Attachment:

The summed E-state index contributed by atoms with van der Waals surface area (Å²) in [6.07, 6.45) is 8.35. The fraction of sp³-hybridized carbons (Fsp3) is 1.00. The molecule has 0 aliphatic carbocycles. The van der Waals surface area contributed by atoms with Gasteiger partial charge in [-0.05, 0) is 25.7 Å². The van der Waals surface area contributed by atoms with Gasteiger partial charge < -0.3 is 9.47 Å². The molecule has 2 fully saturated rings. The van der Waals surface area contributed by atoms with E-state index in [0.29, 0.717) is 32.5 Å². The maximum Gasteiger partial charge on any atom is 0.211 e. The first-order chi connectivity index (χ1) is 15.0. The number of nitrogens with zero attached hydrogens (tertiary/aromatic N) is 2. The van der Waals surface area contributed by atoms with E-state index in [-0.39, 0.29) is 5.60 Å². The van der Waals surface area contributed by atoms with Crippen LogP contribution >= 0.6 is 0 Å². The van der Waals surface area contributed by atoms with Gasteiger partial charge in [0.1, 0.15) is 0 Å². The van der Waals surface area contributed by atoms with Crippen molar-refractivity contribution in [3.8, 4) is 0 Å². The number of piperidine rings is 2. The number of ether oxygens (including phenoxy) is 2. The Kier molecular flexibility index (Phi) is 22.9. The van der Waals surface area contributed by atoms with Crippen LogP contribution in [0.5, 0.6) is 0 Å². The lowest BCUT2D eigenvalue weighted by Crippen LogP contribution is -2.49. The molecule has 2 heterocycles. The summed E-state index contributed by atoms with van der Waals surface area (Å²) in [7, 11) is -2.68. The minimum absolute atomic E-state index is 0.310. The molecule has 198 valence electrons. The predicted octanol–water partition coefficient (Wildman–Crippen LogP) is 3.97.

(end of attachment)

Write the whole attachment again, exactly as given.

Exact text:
The summed E-state index contributed by atoms with van der Waals surface area (Å²) in [6.07, 6.45) is 8.35. The fraction of sp³-hybridized carbons (Fsp3) is 1.00. The molecule has 0 aliphatic carbocycles. The van der Waals surface area contributed by atoms with Gasteiger partial charge in [-0.05, 0) is 25.7 Å². The van der Waals surface area contributed by atoms with Gasteiger partial charge < -0.3 is 9.47 Å². The molecule has 2 fully saturated rings. The van der Waals surface area contributed by atoms with E-state index in [0.29, 0.717) is 32.5 Å². The maximum Gasteiger partial charge on any atom is 0.211 e. The first-order chi connectivity index (χ1) is 15.0. The number of nitrogens with zero attached hydrogens (tertiary/aromatic N) is 2. The van der Waals surface area contributed by atoms with E-state index in [-0.39, 0.29) is 5.60 Å². The van der Waals surface area contributed by atoms with Crippen LogP contribution >= 0.6 is 0 Å². The van der Waals surface area contributed by atoms with Gasteiger partial charge in [0.1, 0.15) is 0 Å². The van der Waals surface area contributed by atoms with Crippen molar-refractivity contribution in [3.8, 4) is 0 Å². The number of piperidine rings is 2. The number of ether oxygens (including phenoxy) is 2. The Kier molecular flexibility index (Phi) is 22.9. The van der Waals surface area contributed by atoms with Crippen LogP contribution in [0.5, 0.6) is 0 Å². The lowest BCUT2D eigenvalue weighted by Crippen LogP contribution is -2.49. The molecule has 2 heterocycles. The summed E-state index contributed by atoms with van der Waals surface area (Å²) in [7, 11) is -2.68. The minimum absolute atomic E-state index is 0.310. The molecule has 198 valence electrons. The predicted octanol–water partition coefficient (Wildman–Crippen LogP) is 3.97.